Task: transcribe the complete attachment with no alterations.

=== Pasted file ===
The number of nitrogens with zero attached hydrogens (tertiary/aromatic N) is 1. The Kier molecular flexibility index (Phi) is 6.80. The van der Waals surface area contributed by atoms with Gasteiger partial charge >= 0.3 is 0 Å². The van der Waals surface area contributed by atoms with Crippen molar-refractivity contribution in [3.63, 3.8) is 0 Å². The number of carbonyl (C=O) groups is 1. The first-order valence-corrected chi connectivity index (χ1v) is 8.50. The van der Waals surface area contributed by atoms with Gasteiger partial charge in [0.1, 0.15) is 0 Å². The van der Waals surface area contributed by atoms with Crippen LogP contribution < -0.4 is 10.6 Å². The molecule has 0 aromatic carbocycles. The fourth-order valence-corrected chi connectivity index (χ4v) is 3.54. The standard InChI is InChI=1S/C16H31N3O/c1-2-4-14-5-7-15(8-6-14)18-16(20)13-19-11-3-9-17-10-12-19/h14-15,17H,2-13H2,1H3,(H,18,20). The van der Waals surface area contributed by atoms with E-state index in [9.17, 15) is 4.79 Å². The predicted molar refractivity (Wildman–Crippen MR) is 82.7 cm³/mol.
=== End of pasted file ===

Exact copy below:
The number of nitrogens with zero attached hydrogens (tertiary/aromatic N) is 1. The Kier molecular flexibility index (Phi) is 6.80. The van der Waals surface area contributed by atoms with Gasteiger partial charge >= 0.3 is 0 Å². The van der Waals surface area contributed by atoms with Crippen molar-refractivity contribution in [3.63, 3.8) is 0 Å². The number of carbonyl (C=O) groups is 1. The first-order valence-corrected chi connectivity index (χ1v) is 8.50. The van der Waals surface area contributed by atoms with Gasteiger partial charge in [0.1, 0.15) is 0 Å². The van der Waals surface area contributed by atoms with Crippen LogP contribution < -0.4 is 10.6 Å². The molecule has 0 aromatic carbocycles. The fourth-order valence-corrected chi connectivity index (χ4v) is 3.54. The standard InChI is InChI=1S/C16H31N3O/c1-2-4-14-5-7-15(8-6-14)18-16(20)13-19-11-3-9-17-10-12-19/h14-15,17H,2-13H2,1H3,(H,18,20). The van der Waals surface area contributed by atoms with E-state index in [9.17, 15) is 4.79 Å². The predicted molar refractivity (Wildman–Crippen MR) is 82.7 cm³/mol.